The style manual or guide depends on the audience. Journalists will use the AP Stylebook. Academic writers have a few more options depending on their field. Most English or Literature focused writing will use MLA and social science writing will likely use APA. For other kinds of writing, especially for an academic journal, check what style they prefer. They ...
Writing Down the Bones Good start, nice lessons to improve your skills, just ignore the Zen stuff.
To add on to TML's answer: Journalists generally use the AP Stylebook. When writing for the web, the Yahoo! Style Guide is often used.
Archetypes may be a good place to start. They won't really help with details about dialect but as archetypes they (supposedly) transcend culture and are a foundation on which all personalities are based. They could certainly be useful in understanding the psychology of your characters if not their mannerisms.
Well, J. Michael Straczynski said he had three basic questions to help build the core of a character. They also provide something from which to build interpersonal conflict. What do they want? What will they do to get it? What will someone do to stop them? As for the rest of the character, there's always the issues of what they like to do when they ...
EDIT: In reconsidering this question and a conversation I had with a colleague the other day I believe I have something to add on this. He mentioned reading about the way Agatha Christie used to construct her stories. He made the assertion that she used to write the whole thing without actually knowing who the murderer was, then analyse what she had written ...
If you are looking at how-to books, both Stephen King and Orson Scott Card have some excellent books on the subject. Don't be put off by their genres. Reading is very important, but don't ever forget to spend time doing deliberate practice writing. Do short pieces that focus on setting, descriptions, dialog, &etc. Set limits like 100/10,000 words, or ...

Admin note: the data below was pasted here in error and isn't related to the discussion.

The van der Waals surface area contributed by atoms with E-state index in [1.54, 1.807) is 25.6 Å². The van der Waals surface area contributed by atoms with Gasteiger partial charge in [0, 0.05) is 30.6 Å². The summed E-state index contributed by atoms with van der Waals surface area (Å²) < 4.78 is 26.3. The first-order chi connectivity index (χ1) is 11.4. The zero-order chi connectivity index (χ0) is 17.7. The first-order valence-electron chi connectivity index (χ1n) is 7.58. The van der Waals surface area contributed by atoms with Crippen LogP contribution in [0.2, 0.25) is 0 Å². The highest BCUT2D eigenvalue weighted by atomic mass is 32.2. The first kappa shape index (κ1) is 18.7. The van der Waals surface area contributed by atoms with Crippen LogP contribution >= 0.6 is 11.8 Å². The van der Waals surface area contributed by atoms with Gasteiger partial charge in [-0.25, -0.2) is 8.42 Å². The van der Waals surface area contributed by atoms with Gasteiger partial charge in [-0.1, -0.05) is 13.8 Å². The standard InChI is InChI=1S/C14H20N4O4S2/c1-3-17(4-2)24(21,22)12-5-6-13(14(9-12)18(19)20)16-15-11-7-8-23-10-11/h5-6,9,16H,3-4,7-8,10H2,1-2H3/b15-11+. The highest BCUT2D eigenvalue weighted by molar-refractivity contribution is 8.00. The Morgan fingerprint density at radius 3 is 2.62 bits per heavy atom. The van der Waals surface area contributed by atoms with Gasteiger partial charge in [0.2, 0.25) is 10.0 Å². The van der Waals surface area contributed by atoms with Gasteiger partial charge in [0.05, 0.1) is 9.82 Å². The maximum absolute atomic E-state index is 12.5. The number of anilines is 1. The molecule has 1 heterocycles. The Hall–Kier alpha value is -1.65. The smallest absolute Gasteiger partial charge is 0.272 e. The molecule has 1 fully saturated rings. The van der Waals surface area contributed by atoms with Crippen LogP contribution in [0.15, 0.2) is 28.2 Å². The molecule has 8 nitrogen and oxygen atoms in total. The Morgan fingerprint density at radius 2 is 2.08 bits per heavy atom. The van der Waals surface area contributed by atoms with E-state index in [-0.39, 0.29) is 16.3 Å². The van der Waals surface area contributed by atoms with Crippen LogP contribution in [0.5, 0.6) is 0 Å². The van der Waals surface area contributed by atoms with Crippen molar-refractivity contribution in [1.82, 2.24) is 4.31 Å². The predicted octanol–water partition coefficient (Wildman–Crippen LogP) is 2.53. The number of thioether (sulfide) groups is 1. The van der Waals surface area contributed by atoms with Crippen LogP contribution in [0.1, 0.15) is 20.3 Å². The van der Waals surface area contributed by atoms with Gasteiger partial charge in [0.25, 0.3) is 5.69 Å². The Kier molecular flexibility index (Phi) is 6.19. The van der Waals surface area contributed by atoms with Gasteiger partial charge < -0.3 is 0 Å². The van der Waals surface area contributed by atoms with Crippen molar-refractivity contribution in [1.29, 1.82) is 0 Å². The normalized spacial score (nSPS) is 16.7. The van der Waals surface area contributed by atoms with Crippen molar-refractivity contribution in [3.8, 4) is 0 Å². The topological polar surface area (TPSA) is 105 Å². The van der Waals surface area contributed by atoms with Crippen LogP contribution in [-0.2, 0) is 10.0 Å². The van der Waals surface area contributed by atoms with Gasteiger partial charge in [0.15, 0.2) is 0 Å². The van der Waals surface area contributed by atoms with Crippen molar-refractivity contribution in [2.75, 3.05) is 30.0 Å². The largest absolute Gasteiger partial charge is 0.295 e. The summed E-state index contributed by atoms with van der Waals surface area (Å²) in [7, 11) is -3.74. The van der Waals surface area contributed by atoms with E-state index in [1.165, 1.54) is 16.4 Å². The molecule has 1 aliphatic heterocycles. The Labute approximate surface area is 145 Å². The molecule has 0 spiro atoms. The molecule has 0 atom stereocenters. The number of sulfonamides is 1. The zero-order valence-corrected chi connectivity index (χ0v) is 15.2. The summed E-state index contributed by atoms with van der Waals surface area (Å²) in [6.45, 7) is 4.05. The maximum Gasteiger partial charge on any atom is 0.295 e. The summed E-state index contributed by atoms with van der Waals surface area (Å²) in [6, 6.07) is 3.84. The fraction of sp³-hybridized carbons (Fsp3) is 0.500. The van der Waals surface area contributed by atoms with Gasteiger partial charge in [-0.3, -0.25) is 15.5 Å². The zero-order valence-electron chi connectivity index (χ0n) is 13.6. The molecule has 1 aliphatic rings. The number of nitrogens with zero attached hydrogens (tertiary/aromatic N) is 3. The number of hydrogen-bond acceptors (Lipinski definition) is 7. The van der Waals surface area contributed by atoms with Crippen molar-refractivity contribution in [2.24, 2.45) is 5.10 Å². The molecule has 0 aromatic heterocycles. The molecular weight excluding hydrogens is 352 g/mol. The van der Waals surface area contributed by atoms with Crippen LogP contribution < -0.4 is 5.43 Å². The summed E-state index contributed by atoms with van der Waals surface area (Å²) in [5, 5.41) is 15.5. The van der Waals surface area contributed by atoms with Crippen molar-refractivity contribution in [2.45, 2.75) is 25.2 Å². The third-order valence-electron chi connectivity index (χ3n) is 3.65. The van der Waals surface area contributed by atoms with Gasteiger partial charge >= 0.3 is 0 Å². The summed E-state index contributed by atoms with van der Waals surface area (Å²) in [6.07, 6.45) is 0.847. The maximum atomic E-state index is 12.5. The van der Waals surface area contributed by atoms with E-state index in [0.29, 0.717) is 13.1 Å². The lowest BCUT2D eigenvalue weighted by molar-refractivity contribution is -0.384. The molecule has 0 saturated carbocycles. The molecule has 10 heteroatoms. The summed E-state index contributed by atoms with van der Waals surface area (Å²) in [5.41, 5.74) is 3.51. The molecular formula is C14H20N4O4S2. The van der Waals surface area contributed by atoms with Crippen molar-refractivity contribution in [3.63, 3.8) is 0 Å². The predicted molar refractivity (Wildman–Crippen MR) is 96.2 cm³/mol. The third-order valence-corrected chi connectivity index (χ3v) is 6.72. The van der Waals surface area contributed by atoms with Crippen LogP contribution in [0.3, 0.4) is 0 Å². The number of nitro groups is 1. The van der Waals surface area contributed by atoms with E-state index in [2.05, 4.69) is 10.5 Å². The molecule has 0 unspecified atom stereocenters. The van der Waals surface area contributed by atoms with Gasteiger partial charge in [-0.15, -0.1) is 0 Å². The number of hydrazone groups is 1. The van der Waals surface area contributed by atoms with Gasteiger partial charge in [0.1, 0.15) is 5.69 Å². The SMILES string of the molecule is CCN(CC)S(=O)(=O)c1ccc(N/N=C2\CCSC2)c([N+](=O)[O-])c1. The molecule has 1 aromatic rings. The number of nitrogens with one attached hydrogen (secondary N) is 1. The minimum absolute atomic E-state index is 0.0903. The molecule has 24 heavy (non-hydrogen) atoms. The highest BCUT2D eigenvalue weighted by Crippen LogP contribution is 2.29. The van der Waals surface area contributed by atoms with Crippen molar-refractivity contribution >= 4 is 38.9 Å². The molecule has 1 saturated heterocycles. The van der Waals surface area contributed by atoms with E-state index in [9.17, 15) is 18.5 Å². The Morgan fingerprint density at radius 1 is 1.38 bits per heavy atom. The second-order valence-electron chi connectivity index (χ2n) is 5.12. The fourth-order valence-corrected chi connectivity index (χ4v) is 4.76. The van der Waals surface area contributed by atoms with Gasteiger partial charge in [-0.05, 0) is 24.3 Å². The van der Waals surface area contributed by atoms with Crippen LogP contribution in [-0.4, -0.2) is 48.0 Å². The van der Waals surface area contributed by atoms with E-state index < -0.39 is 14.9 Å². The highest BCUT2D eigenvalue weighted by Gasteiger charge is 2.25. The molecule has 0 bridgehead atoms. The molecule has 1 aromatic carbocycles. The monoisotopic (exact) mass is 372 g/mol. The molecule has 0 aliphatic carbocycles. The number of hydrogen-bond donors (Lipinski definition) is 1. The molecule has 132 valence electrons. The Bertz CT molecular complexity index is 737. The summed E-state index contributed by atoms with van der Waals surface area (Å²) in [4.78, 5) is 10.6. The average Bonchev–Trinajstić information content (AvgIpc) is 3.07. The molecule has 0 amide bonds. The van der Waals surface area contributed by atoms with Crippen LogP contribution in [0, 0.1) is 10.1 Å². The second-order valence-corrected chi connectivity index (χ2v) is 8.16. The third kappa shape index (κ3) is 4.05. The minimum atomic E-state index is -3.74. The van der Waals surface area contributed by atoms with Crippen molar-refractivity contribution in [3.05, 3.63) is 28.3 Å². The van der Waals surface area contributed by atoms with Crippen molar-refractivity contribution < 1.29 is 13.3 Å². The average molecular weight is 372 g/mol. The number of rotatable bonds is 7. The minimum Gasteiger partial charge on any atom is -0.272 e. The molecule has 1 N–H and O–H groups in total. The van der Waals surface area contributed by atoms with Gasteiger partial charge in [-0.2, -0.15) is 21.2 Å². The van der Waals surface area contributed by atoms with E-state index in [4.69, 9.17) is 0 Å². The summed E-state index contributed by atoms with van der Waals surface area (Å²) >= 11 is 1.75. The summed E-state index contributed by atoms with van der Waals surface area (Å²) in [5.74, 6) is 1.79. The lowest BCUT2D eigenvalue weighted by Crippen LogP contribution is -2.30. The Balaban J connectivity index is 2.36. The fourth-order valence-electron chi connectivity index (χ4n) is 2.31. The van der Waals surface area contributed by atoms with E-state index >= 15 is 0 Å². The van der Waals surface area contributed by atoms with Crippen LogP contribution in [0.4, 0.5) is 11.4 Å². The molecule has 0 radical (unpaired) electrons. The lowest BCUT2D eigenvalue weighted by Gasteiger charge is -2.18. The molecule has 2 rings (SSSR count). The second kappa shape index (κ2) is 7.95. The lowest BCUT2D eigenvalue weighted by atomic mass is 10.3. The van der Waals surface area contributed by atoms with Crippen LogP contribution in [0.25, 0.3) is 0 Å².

I think I've written this before (or upvoted someone who has written it), but so what: You need a basic idea. Oh, you have one, good. You need a main conflict. Otherwise you do not have a story. That means your hero wants something and someone is putting obstacles in his way. Like Remeo wants Juliet, but their families are against their relationship. Hero ...
BeginningWriters.com has some good articles for beginning writers. http://beginningwriters.com/
Strunk and White: The Elements of Style
Sensual observations are all well and good, but there is also the landscape of the mind to consider. What associations do you make when you see/hear/feel/taste a scene? What makes that scene come alive in your mind? And above all, what does the scene mean and to whom? Remember that landscapes are like stages: they are inert until an actor strides out upon ...
Rather than formal training, consider getting involved with the doc team of an open source project with a strong commitment to the quality of their technical writing. You'll get not just one teacher's eyes on your work, but several to dozens of experienced technical writers. You'll get feedback from consumers of your technical writing. You'll have a ...
Does the OneLook Reverse Dictionary work for this? You still need to winnow down your search phrase, but it might work. (Information from this answer.) However, good ol' Google will sometimes do this as well; just type in "word that means" and the rest of a short phrase. For example, here's the search phrase "Word that means separating wheat from chaff". ...
For color-to-name converter, a quick Google search gives me this link: http://chir.ag/projects/name-that-color/#C0C0C0 In which you can just pick a color from the color wheel to see its name. Perhaps the color you want is "Mercury" But, as Phillipp said, you might better explain the color in words more frequently used, instead of using some rather ...
The following were very informative for me, for various reasons: How to Write Best Selling Fiction, by Dean Koontz: no-nonsense, practical, full of real-world examples, though a bit dated. The Craft of Writing Science Fiction That Sells, by Ben Bova: examines the mechanics of what the craft of writing good fiction consists of (note Bova was an editor for ...